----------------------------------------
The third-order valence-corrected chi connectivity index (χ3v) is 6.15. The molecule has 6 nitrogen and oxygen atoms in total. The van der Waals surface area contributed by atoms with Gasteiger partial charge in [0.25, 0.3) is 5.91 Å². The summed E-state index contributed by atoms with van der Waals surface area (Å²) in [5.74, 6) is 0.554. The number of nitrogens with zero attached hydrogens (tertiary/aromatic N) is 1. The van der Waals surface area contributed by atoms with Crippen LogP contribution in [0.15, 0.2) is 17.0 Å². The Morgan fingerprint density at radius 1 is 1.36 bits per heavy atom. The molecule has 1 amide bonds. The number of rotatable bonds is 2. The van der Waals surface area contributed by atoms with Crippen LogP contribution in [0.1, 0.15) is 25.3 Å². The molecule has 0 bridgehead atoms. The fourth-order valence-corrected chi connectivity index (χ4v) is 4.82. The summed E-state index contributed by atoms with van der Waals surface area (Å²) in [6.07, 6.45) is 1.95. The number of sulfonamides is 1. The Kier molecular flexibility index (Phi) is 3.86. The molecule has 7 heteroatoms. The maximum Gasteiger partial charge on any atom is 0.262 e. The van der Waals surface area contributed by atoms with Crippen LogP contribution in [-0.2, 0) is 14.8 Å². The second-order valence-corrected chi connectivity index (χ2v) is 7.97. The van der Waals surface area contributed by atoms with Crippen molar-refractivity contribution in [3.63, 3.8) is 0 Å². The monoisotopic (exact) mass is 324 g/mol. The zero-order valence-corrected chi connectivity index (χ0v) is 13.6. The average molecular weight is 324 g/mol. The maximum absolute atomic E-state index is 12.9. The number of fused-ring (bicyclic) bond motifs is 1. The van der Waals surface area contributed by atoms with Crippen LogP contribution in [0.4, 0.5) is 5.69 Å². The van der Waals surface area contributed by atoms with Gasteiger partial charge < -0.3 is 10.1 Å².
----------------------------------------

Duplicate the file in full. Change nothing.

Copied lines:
The third-order valence-corrected chi connectivity index (χ3v) is 6.15. The molecule has 6 nitrogen and oxygen atoms in total. The van der Waals surface area contributed by atoms with Gasteiger partial charge in [0.25, 0.3) is 5.91 Å². The summed E-state index contributed by atoms with van der Waals surface area (Å²) in [5.74, 6) is 0.554. The number of nitrogens with zero attached hydrogens (tertiary/aromatic N) is 1. The van der Waals surface area contributed by atoms with Crippen LogP contribution in [0.15, 0.2) is 17.0 Å². The Morgan fingerprint density at radius 1 is 1.36 bits per heavy atom. The molecule has 1 amide bonds. The number of rotatable bonds is 2. The van der Waals surface area contributed by atoms with Crippen LogP contribution in [0.1, 0.15) is 25.3 Å². The molecule has 0 bridgehead atoms. The fourth-order valence-corrected chi connectivity index (χ4v) is 4.82. The summed E-state index contributed by atoms with van der Waals surface area (Å²) in [6.07, 6.45) is 1.95. The number of sulfonamides is 1. The Kier molecular flexibility index (Phi) is 3.86. The molecule has 7 heteroatoms. The maximum Gasteiger partial charge on any atom is 0.262 e. The van der Waals surface area contributed by atoms with Crippen LogP contribution in [-0.2, 0) is 14.8 Å². The second-order valence-corrected chi connectivity index (χ2v) is 7.97. The van der Waals surface area contributed by atoms with Crippen molar-refractivity contribution in [3.63, 3.8) is 0 Å². The monoisotopic (exact) mass is 324 g/mol. The zero-order valence-corrected chi connectivity index (χ0v) is 13.6. The average molecular weight is 324 g/mol. The maximum absolute atomic E-state index is 12.9. The number of fused-ring (bicyclic) bond motifs is 1. The van der Waals surface area contributed by atoms with Crippen LogP contribution in [0.4, 0.5) is 5.69 Å². The van der Waals surface area contributed by atoms with Gasteiger partial charge < -0.3 is 10.1 Å².